It looks like the ink hasn't even dried yet -- the deal between Comcast
Getting less attention in the play-by-play of the prolonged nuptials is Comcast's ravenous hunger for content. It has plenty to gain in this deal, so let's break down a few of the reasons why it's actually happening.
1. Comcast's cable business is dying slowly
On the surface, Comcast appears to be doing just fine. Its latest quarter finds revenue and subscribers growing by 3% over last year's third quarter. However, that growth is actually coming from the broadband-based telephone and high-speed Internet access offerings. Comcast closed out the quarter with 23.8 million cable television subscribers, fewer than the 24.4 million accounts it watched over a year ago.
Slowly but surely, consumers are cutting ties with costly cable subscriptions. Cheaper alternatives, including AT&T's
2. Diversify, diversify, diversify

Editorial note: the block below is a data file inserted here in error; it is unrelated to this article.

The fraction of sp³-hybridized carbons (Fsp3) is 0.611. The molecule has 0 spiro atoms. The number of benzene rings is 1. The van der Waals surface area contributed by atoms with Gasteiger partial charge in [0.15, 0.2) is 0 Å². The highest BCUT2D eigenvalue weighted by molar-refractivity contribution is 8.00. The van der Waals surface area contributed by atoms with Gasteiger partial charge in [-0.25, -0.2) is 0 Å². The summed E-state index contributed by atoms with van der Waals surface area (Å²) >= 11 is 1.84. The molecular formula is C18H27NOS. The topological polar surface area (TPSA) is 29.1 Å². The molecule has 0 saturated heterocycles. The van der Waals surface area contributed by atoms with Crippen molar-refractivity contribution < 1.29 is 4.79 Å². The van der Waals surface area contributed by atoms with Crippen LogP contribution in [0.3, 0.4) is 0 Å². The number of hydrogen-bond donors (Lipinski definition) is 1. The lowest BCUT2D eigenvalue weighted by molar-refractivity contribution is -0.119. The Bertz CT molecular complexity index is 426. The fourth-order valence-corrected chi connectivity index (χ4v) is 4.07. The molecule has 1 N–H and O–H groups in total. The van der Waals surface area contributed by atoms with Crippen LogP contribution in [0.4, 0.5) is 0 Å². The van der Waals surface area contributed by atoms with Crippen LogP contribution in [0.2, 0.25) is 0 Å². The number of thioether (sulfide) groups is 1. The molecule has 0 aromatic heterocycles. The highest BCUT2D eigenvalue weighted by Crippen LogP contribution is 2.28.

Through the first nine months of the year, cable-based subscriptions account for 95% of Comcast's revenue. Programming makes up less than a 5% sliver of the revenue mix. Comcast has stakes in E!, Style Network, and a few sports-related channels, but it clearly needs more exposure to content.
3. Comcast still hearts Mickey Mouse
The country's largest cable giant never quite got over its failed bid to buy Disney
It all adds up
Comcast generates billions in annual free cash flow, so few analysts covering this story will play up any desperation on Comcast's part. The market will see the event as GE's opportunity to deleverage its assets.
I just don't see it that way. If Comcast's cable subscribers continue to cancel, Comcast has far more to gain in this deal than GE.
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